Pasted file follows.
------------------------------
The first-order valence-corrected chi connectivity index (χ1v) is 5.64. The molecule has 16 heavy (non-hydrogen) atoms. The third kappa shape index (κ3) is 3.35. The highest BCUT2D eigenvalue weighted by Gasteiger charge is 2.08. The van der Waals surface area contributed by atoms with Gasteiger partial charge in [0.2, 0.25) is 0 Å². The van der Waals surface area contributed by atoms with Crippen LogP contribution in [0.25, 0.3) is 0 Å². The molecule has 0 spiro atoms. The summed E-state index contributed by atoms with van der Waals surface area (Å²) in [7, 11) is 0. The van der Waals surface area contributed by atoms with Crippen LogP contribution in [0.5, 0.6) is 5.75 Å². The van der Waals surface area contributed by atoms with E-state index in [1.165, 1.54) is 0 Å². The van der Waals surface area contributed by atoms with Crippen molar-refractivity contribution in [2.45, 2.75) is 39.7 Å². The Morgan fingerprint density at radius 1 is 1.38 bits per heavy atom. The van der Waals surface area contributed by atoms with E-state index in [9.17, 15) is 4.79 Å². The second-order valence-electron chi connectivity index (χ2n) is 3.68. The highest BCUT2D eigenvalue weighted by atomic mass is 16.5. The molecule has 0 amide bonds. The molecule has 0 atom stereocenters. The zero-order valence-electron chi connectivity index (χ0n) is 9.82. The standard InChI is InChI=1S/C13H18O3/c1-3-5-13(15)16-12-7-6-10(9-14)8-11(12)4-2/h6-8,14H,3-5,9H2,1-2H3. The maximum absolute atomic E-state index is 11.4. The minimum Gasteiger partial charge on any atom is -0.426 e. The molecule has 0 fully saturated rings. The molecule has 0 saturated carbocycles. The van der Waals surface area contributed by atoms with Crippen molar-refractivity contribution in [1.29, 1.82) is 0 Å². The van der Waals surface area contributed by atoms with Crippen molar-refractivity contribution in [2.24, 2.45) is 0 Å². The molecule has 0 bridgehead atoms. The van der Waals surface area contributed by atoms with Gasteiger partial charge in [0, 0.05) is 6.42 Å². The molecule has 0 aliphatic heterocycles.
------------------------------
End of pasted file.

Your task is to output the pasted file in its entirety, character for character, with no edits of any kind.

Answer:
The first-order valence-corrected chi connectivity index (χ1v) is 5.64. The molecule has 16 heavy (non-hydrogen) atoms. The third kappa shape index (κ3) is 3.35. The highest BCUT2D eigenvalue weighted by Gasteiger charge is 2.08. The van der Waals surface area contributed by atoms with Gasteiger partial charge in [0.2, 0.25) is 0 Å². The van der Waals surface area contributed by atoms with Crippen LogP contribution in [0.25, 0.3) is 0 Å². The molecule has 0 spiro atoms. The summed E-state index contributed by atoms with van der Waals surface area (Å²) in [7, 11) is 0. The van der Waals surface area contributed by atoms with Crippen LogP contribution in [0.5, 0.6) is 5.75 Å². The van der Waals surface area contributed by atoms with E-state index in [1.165, 1.54) is 0 Å². The van der Waals surface area contributed by atoms with Crippen molar-refractivity contribution in [2.45, 2.75) is 39.7 Å². The Morgan fingerprint density at radius 1 is 1.38 bits per heavy atom. The van der Waals surface area contributed by atoms with E-state index in [9.17, 15) is 4.79 Å². The second-order valence-electron chi connectivity index (χ2n) is 3.68. The highest BCUT2D eigenvalue weighted by atomic mass is 16.5. The molecule has 0 amide bonds. The molecule has 0 atom stereocenters. The zero-order valence-electron chi connectivity index (χ0n) is 9.82. The standard InChI is InChI=1S/C13H18O3/c1-3-5-13(15)16-12-7-6-10(9-14)8-11(12)4-2/h6-8,14H,3-5,9H2,1-2H3. The maximum absolute atomic E-state index is 11.4. The minimum Gasteiger partial charge on any atom is -0.426 e. The molecule has 0 fully saturated rings. The molecule has 0 saturated carbocycles. The van der Waals surface area contributed by atoms with Crippen molar-refractivity contribution in [1.29, 1.82) is 0 Å². The van der Waals surface area contributed by atoms with Crippen molar-refractivity contribution in [2.24, 2.45) is 0 Å². The molecule has 0 bridgehead atoms. The van der Waals surface area contributed by atoms with Gasteiger partial charge in [0, 0.05) is 6.42 Å². The molecule has 0 aliphatic heterocycles.